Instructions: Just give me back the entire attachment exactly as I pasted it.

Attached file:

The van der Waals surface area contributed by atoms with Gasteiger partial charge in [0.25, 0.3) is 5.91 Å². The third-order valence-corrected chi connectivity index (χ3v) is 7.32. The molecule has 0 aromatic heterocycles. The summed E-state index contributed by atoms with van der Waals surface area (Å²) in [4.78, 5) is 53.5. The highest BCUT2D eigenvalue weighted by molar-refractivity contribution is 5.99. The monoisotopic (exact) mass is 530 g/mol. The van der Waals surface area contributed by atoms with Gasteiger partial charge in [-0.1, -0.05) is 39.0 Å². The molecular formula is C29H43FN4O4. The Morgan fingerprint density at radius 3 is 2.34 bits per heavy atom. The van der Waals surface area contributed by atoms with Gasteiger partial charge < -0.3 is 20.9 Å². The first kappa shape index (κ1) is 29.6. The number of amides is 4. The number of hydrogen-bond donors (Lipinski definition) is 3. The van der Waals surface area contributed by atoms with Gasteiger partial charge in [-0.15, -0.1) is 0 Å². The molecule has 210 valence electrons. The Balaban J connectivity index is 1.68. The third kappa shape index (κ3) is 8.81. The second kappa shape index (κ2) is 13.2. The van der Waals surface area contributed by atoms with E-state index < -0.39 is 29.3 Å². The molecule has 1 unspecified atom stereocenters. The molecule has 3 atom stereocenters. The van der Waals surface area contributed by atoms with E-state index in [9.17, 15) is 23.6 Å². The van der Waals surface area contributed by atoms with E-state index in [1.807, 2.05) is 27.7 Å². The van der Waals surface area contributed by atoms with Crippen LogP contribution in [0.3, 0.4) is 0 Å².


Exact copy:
The van der Waals surface area contributed by atoms with Gasteiger partial charge in [0.25, 0.3) is 5.91 Å². The third-order valence-corrected chi connectivity index (χ3v) is 7.32. The molecule has 0 aromatic heterocycles. The summed E-state index contributed by atoms with van der Waals surface area (Å²) in [4.78, 5) is 53.5. The highest BCUT2D eigenvalue weighted by molar-refractivity contribution is 5.99. The monoisotopic (exact) mass is 530 g/mol. The van der Waals surface area contributed by atoms with Gasteiger partial charge in [-0.1, -0.05) is 39.0 Å². The molecular formula is C29H43FN4O4. The Morgan fingerprint density at radius 3 is 2.34 bits per heavy atom. The van der Waals surface area contributed by atoms with Gasteiger partial charge < -0.3 is 20.9 Å². The first kappa shape index (κ1) is 29.6. The number of amides is 4. The number of hydrogen-bond donors (Lipinski definition) is 3. The van der Waals surface area contributed by atoms with Gasteiger partial charge in [-0.15, -0.1) is 0 Å². The molecule has 210 valence electrons. The Balaban J connectivity index is 1.68. The third kappa shape index (κ3) is 8.81. The second kappa shape index (κ2) is 13.2. The van der Waals surface area contributed by atoms with E-state index < -0.39 is 29.3 Å². The molecule has 1 unspecified atom stereocenters. The molecule has 3 atom stereocenters. The van der Waals surface area contributed by atoms with E-state index in [9.17, 15) is 23.6 Å². The van der Waals surface area contributed by atoms with E-state index in [1.807, 2.05) is 27.7 Å². The van der Waals surface area contributed by atoms with Crippen LogP contribution in [0.3, 0.4) is 0 Å².